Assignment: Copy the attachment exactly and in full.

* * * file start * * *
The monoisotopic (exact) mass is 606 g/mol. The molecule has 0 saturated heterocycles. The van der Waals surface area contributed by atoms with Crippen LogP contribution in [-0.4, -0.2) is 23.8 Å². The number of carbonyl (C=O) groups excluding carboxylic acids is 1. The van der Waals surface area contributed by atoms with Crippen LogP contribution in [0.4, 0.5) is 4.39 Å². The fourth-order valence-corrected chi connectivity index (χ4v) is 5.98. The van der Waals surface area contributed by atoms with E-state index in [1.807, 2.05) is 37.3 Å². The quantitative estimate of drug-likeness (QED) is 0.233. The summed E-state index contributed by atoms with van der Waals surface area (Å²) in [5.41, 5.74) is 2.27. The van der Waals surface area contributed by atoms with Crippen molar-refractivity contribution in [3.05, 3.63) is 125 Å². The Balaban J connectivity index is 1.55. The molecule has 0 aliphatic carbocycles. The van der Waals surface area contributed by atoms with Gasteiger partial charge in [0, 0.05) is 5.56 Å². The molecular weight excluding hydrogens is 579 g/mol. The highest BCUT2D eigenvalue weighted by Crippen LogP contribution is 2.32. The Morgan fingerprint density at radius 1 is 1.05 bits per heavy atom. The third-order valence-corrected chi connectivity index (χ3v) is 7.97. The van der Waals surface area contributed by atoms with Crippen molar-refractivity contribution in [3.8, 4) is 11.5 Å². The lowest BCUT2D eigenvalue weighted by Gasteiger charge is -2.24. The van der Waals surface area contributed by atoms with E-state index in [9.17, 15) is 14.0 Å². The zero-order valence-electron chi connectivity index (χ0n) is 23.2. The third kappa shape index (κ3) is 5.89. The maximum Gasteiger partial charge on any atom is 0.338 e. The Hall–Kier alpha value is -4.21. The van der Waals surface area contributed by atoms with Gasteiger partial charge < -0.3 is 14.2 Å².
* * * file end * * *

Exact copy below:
The monoisotopic (exact) mass is 606 g/mol. The molecule has 0 saturated heterocycles. The van der Waals surface area contributed by atoms with Crippen LogP contribution in [-0.4, -0.2) is 23.8 Å². The number of carbonyl (C=O) groups excluding carboxylic acids is 1. The van der Waals surface area contributed by atoms with Crippen LogP contribution in [0.4, 0.5) is 4.39 Å². The fourth-order valence-corrected chi connectivity index (χ4v) is 5.98. The van der Waals surface area contributed by atoms with E-state index in [1.807, 2.05) is 37.3 Å². The quantitative estimate of drug-likeness (QED) is 0.233. The summed E-state index contributed by atoms with van der Waals surface area (Å²) in [5.41, 5.74) is 2.27. The van der Waals surface area contributed by atoms with Crippen molar-refractivity contribution in [3.05, 3.63) is 125 Å². The Balaban J connectivity index is 1.55. The molecule has 0 aliphatic carbocycles. The van der Waals surface area contributed by atoms with Gasteiger partial charge in [0, 0.05) is 5.56 Å². The molecular weight excluding hydrogens is 579 g/mol. The highest BCUT2D eigenvalue weighted by Crippen LogP contribution is 2.32. The Morgan fingerprint density at radius 1 is 1.05 bits per heavy atom. The third-order valence-corrected chi connectivity index (χ3v) is 7.97. The van der Waals surface area contributed by atoms with Crippen molar-refractivity contribution in [3.8, 4) is 11.5 Å². The lowest BCUT2D eigenvalue weighted by Gasteiger charge is -2.24. The van der Waals surface area contributed by atoms with E-state index in [9.17, 15) is 14.0 Å². The zero-order valence-electron chi connectivity index (χ0n) is 23.2. The third kappa shape index (κ3) is 5.89. The maximum Gasteiger partial charge on any atom is 0.338 e. The Hall–Kier alpha value is -4.21. The van der Waals surface area contributed by atoms with Gasteiger partial charge < -0.3 is 14.2 Å².